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Candidates repeat debate themes

McCain again says he's not another President Bush. Obama says the campaign should be about the economy.

October 17, 2008|Seema Mehta and Maeve Reston | Times Staff Writers

LONDONDERRY, N.H. — The final presidential debate may be over, but the feisty encounter between Barack Obama and John McCain carried over to the campaign trail Thursday as the rivals started the sprint to election day.

Obama, stumping for votes in a bucolic apple orchard here, told supporters that McCain showed at the final debate that he is more interested in attacking Obama's candidacy than in the struggles of hardworking Americans as the nation sinks into its greatest economic crises since the Depression.

"Here's what Sen. McCain doesn't seem to understand," Obama told 4,100 supporters at a drizzly afternoon rally in front of a grove of flame-red and gold-tinged trees. "With the economy in turmoil and the American dream at risk, the American people don't want to hear politicians attack each other. You want to hear about how we're going to attack the challenges facing the middle class each and every day."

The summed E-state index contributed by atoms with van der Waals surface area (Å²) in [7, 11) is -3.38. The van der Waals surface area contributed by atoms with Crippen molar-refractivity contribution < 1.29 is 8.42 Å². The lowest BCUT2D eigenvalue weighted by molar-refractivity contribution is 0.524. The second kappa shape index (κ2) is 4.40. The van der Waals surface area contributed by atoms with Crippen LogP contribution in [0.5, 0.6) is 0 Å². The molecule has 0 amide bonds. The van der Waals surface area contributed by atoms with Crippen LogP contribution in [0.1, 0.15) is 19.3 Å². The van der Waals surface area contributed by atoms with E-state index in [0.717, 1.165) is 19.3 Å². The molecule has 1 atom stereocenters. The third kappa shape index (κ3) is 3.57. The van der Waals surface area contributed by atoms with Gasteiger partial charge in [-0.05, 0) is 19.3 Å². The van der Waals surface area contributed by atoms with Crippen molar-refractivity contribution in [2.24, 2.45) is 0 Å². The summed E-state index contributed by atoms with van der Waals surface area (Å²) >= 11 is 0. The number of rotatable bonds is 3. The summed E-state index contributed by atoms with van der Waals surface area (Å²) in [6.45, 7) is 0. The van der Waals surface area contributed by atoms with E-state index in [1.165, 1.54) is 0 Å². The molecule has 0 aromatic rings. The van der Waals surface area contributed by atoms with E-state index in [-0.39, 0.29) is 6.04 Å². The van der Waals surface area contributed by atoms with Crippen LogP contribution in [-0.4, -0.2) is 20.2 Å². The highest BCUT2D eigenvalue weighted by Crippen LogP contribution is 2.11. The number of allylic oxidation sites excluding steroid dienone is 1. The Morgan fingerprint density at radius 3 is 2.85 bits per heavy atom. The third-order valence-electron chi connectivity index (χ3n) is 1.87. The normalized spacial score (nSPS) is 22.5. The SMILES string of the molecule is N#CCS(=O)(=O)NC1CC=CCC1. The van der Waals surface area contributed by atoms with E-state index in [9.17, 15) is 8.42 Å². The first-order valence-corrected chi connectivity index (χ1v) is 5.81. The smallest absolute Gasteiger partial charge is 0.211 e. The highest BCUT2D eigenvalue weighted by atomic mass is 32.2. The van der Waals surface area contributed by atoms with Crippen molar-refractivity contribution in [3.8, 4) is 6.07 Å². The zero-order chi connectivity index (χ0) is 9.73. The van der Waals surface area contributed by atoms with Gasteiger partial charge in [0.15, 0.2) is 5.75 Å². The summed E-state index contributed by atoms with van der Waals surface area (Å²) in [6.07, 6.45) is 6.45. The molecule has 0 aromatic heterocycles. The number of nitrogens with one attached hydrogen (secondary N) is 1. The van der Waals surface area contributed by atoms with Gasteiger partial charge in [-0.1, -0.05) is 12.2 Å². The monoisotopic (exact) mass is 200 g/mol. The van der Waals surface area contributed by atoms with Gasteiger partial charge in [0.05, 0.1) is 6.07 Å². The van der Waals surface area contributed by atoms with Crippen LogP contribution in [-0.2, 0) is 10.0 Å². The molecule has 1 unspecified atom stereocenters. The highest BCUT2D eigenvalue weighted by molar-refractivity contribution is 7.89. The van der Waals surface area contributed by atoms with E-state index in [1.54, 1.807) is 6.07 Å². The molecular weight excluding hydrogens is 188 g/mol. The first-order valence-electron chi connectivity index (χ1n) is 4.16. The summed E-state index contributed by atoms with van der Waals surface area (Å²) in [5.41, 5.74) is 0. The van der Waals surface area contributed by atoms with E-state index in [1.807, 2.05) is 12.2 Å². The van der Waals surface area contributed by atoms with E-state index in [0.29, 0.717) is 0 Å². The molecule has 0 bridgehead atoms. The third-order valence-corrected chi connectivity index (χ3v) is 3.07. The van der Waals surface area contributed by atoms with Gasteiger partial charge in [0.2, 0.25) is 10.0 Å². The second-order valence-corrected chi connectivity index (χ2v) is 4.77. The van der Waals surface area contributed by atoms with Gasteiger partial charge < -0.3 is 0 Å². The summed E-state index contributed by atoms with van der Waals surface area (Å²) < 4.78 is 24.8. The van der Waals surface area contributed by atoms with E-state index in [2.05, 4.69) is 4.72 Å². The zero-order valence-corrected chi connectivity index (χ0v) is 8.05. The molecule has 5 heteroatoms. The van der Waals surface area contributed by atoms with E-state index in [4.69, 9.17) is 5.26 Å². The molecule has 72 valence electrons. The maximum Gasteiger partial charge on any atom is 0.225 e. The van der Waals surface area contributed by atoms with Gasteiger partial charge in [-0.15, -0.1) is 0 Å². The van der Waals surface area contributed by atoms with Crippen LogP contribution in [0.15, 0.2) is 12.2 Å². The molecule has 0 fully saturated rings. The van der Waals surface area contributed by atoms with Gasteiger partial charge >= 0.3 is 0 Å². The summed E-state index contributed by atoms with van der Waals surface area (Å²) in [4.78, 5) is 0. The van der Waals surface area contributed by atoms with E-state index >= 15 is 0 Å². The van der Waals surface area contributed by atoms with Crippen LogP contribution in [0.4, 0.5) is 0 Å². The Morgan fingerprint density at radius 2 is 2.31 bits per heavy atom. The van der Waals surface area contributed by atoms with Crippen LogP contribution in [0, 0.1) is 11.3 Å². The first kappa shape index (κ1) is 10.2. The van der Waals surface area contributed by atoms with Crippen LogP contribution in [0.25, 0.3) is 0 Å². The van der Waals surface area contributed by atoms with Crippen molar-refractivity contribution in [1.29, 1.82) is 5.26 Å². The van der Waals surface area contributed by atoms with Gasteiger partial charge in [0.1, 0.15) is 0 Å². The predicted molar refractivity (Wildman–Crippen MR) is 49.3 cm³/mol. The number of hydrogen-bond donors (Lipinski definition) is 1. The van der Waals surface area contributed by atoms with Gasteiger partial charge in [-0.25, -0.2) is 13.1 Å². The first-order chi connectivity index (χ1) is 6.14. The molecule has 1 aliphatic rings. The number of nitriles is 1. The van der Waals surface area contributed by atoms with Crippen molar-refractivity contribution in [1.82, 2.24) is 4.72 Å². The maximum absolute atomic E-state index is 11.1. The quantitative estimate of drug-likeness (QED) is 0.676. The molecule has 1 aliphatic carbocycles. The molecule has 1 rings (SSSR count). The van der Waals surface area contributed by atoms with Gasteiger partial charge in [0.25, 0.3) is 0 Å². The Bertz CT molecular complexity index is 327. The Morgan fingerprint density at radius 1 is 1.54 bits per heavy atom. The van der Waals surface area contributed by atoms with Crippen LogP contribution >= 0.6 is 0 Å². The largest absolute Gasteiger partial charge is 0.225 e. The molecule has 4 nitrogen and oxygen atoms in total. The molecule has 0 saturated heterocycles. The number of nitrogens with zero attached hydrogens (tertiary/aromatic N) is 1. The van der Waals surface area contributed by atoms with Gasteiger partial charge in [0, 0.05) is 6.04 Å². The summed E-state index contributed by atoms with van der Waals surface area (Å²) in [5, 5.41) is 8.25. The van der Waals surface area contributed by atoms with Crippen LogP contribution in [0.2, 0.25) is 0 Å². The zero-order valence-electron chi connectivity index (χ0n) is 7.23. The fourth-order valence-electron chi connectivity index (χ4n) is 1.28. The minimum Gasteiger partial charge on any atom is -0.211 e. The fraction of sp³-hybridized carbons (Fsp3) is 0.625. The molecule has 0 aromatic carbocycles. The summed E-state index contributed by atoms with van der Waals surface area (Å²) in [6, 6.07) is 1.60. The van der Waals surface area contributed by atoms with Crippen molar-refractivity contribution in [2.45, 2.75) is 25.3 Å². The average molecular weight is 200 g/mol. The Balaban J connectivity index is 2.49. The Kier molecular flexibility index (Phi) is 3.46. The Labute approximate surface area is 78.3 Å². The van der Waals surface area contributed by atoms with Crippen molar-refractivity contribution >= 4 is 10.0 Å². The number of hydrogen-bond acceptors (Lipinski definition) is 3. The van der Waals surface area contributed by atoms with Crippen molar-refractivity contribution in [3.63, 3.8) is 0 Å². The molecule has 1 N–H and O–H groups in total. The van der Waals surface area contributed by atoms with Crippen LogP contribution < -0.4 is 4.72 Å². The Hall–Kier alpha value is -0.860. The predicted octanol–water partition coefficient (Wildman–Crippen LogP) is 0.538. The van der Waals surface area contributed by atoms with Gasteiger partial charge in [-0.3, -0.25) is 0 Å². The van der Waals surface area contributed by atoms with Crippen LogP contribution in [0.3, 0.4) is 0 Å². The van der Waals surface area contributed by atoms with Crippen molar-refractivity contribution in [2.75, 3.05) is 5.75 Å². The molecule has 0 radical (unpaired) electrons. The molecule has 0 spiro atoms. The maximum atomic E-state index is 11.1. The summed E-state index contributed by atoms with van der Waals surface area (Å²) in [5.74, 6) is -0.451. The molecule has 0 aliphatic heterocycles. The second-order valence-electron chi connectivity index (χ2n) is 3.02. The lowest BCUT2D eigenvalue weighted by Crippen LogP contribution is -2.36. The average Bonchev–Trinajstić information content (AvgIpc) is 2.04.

Obama was referring to the Wednesday debate at Hofstra University in Hempstead, N.Y., where the rivals had their sharpest exchange of their three meetings. McCain questioned Obama's relationship with William Ayers, who founded a radical 1960s group that detonated bombs at the U.S. Capitol and the Pentagon. Obama responded that he had denounced those acts, was a child when they occurred, and merely served on a bipartisan panel with Ayers, who is now an education professor in Chicago.

An energized McCain, rallying supporters in Downingtown, Pa., reiterated his debate themes: He is independent of President Bush, he said, and Obama is a big-spending liberal who would harm small businesses.

"We can't spend the next four years as we've spent much of the last eight, waiting for our luck to change," McCain said. "As I mentioned last night to Sen. Obama, I'm not George Bush, and if he wanted to run against George Bush, he should have run four years ago."

With the election less than three weeks away, both candidates urged supporters to work tirelessly to get them elected.

McCain's visit to Pennsylvania, where his campaign is struggling, was his second this week. He visited the Philadelphia suburb of Blue Bell on Tuesday to unveil $52.5 billion in proposed tax incentives aimed at easing economic distress.

Obama's poll numbers in Pennsylvania have shot up recently, to a double-digit lead.

"The state of Pennsylvania again will decide who's the next president of the United States," McCain told the crowd. "I need your vote. We've got to carry Pennsylvania; we will carry Pennsylvania."

Obama sounded optimistic about his chances on Nov. 4, but reminded supporters of his surprise loss in the New Hampshire primary in January.